Tuesday, 4 September 2012
Kenya`s ``fake`` phone dealers face an uncertain future as CCK`S deadline to switch off the devices near
Business persons in Kenya dealing with supposed counterfeit mobile phones are facing an uncertain future as the government readies to switch off all
unlicensed handsets end of this month.
The traders are bracing for tough times in the coming months as they hold on to their stock, which mainly comprises of low-cost mobile phones. Many of them are already
counting losses as people shun buying mobile phones from them for fear that they will not use them once the switch-off is implemented. Communication Commission of
Kenya (CCK), which is currently running a public awareness campaign on the exercise, announced that it will cut off the cell phones from the four service providers in the east
African nation on Sept. 30.
The regulator noted counterfeit handsets are hazardous and pose risks to Kenyans. The risks include emission of radiations that could affect health of users since the
manufacturers of the mobile phones allegedly do not follow safety standard while making them. CCK further argued the mobile phones affect network operations since they
do not connect effortlessly. "Counterfeit phones are unable to connect seamlessly with network providers, leading to network congestion and dropped calls, " noted the
regulator, who blames the gadgets for rise in mobile phone fraud and other crimes in the east African nation.
Kenya's Anti-Counterfeit Authority estimated the country loses 38.5 million U.S. dollars annually through tax evasion on sale of fake handsets.The cut-off is expected to affect
more than 3 million subscribers in Kenya's rapid growing mobile phone industry. And as some mobile phone users buy licensed handsets and others wait to see what will
happen after the expiry of the notice, sellers of fake cell phones are pondering their next move."We do not know what we will exactly do with our stock since it is obvious that
we cannot sell them in Kenya," Gabriel Ngeru, who runs a mobile phone shop in River Road, a popular backstreet in Nairobi's central business district, said on Monday.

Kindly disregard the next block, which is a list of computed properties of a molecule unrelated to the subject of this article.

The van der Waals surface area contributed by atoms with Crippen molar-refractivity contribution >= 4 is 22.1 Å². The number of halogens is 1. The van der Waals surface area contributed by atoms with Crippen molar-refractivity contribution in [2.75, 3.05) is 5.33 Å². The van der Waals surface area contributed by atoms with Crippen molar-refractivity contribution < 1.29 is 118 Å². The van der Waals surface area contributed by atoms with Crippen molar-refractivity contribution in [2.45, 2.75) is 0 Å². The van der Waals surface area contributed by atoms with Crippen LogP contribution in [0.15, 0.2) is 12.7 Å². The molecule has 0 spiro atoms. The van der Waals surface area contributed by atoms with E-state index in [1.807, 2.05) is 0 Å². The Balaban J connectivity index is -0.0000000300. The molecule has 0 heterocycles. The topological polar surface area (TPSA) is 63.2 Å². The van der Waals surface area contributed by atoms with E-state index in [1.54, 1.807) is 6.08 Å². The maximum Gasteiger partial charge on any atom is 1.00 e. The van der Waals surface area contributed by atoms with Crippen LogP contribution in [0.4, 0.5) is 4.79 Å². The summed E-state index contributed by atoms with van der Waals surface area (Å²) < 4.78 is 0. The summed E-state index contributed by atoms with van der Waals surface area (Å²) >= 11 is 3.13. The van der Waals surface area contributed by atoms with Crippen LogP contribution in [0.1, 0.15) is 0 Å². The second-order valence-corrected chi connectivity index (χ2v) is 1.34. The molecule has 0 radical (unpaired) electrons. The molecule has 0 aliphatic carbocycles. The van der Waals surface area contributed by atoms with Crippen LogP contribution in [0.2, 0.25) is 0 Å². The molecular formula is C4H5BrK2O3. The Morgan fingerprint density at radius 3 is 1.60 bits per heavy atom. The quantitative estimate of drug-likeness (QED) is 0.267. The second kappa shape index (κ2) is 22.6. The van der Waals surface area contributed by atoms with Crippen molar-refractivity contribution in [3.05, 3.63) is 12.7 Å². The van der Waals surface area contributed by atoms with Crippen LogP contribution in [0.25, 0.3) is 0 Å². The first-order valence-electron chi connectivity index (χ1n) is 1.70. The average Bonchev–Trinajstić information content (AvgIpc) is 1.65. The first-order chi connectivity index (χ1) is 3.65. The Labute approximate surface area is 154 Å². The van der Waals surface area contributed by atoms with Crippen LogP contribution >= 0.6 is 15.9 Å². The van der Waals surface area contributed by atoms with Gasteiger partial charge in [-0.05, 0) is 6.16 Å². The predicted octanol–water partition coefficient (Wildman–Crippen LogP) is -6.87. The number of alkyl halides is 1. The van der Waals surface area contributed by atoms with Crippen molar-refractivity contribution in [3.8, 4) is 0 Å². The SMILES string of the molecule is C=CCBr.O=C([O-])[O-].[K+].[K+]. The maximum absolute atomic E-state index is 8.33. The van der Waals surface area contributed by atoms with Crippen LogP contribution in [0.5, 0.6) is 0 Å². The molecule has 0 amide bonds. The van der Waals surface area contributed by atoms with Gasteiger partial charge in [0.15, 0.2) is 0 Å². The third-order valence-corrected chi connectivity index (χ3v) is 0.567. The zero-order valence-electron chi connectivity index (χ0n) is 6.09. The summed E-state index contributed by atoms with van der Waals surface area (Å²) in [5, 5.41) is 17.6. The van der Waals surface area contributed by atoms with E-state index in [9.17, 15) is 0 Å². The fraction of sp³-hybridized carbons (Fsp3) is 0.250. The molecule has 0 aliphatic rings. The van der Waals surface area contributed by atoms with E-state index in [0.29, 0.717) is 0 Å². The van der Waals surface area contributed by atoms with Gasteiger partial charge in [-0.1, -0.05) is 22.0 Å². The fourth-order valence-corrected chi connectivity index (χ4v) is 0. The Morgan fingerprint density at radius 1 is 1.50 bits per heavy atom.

For about two years, Ngeru has done brisk business as he sells the gadgets, especially to low-income earners. The dealer specializes in the low-cost handsets, which have
several features that include radio, camera, bluetooth and internet connection. Ngeru sells the mobile phones at between 17 dollars and 120 dollars. "Most people liked the
multi-faceted phones because they were affordable. For about 40 dollars, one could get a handset similar to the one going at over 200 dollars in high-end shops," said Ngeru.
The trader, as many others in the business district, opposes the move to switch off supposed counterfeit phones, arguing that some of them are genuine. "The mobile phones
will be switched mainly because they do not have International Mobile Equipment Identity (IMEI) number, but this does not mean they are counterfeit," he said. IMEI number
is a unique code used to identify original Global System for mobile gadgets. Mobile phone network operators, among other things, use the number to track stolen mobile
Ngeru said some of the phones that they sell will be switched off because they are manufactured by small companies, which have not applied for IMEI number registration.
"Most of us do not sell imitations of Nokia or Samsung. They are low-cost mobile phones from small companies that do not apply for IMEI range from European GSM
Association because it is not compulsory. This is one of the things that make the phones cheaper, " he said. In his shop, Ngeru displays a variety of low-cost mobile phones and
related gadgets that include chargers, mobile phone skins and covers and batteries."Most of the mobile phones I sell now are obsolete because of the impending switch-off.
Since they announced that they are going to switch off fake cell phones, business has taken a downward turn, " he said.
The trader recounted customers came to his shop and demanded to know whether the phone they buy will be usable after Sept. 30. "Some ask me to follow a procedure
given out by CCK to find out if a mobile phone has IMEI numbers. I have done that for several customers and despite finding out that some of the phones have the number,
they do not believe they are genuine," he said.
Vincent Nasor, who runs a shop adjacent to Ngeru, noted the move to switch off fake handsets in the east African nation only favor big mobile phone manufacturers.
"People are now going for phones from big companies because they believe they are the only handsets, which are genuine," he said. Ngeru and Nasor estimated they are
going to lose 3,571 dollars and 2,900 respectively in terms of stock by the end of this month. "This is money that we had invested in buying the mobile phones. Some of it was
loan and we have to repay," Nasor said, adding that he is considering quitting the phone business all together. And as they sell the phones considered fake, the traders are
risking serving time in jail since according to Kenya's laws, a person found with the handsets will pay a fine three times the value of the confiscated products or serve a five-
year jail term or both. (Xinhua)